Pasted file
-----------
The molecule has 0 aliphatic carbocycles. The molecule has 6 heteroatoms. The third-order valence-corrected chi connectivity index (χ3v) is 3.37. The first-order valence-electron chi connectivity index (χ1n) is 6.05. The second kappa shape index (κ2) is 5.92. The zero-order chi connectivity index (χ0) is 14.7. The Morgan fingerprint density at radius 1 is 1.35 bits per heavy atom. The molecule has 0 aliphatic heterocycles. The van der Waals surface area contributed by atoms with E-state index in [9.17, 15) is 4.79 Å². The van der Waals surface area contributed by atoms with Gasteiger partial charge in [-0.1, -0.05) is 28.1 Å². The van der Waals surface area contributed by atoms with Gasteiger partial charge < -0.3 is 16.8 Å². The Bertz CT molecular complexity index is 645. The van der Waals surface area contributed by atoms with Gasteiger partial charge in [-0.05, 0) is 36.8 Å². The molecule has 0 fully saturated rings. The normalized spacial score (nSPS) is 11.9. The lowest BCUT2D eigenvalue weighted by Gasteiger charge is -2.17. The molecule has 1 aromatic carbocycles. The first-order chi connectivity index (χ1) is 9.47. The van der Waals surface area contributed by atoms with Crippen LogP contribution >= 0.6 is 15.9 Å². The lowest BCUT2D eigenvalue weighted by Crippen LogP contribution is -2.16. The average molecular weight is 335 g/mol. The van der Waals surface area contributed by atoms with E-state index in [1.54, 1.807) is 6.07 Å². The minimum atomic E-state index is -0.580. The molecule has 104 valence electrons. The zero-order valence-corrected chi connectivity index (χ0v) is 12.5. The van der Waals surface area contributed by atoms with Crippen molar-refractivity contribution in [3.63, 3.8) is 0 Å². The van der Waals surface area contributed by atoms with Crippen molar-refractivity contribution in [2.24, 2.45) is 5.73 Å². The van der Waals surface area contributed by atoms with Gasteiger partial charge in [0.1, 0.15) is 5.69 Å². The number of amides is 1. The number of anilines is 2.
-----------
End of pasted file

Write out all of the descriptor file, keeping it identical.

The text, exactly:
The molecule has 0 aliphatic carbocycles. The molecule has 6 heteroatoms. The third-order valence-corrected chi connectivity index (χ3v) is 3.37. The first-order valence-electron chi connectivity index (χ1n) is 6.05. The second kappa shape index (κ2) is 5.92. The zero-order chi connectivity index (χ0) is 14.7. The Morgan fingerprint density at radius 1 is 1.35 bits per heavy atom. The molecule has 0 aliphatic heterocycles. The van der Waals surface area contributed by atoms with E-state index in [9.17, 15) is 4.79 Å². The van der Waals surface area contributed by atoms with Gasteiger partial charge in [-0.1, -0.05) is 28.1 Å². The van der Waals surface area contributed by atoms with Gasteiger partial charge < -0.3 is 16.8 Å². The Bertz CT molecular complexity index is 645. The van der Waals surface area contributed by atoms with Gasteiger partial charge in [-0.05, 0) is 36.8 Å². The molecule has 0 fully saturated rings. The normalized spacial score (nSPS) is 11.9. The lowest BCUT2D eigenvalue weighted by Gasteiger charge is -2.17. The molecule has 1 aromatic carbocycles. The first-order chi connectivity index (χ1) is 9.47. The van der Waals surface area contributed by atoms with Crippen LogP contribution >= 0.6 is 15.9 Å². The lowest BCUT2D eigenvalue weighted by Crippen LogP contribution is -2.16. The average molecular weight is 335 g/mol. The van der Waals surface area contributed by atoms with E-state index in [1.54, 1.807) is 6.07 Å². The minimum atomic E-state index is -0.580. The molecule has 104 valence electrons. The zero-order valence-corrected chi connectivity index (χ0v) is 12.5. The van der Waals surface area contributed by atoms with Crippen molar-refractivity contribution in [3.63, 3.8) is 0 Å². The van der Waals surface area contributed by atoms with Crippen molar-refractivity contribution in [2.24, 2.45) is 5.73 Å². The van der Waals surface area contributed by atoms with Gasteiger partial charge in [0.1, 0.15) is 5.69 Å². The number of amides is 1. The number of anilines is 2.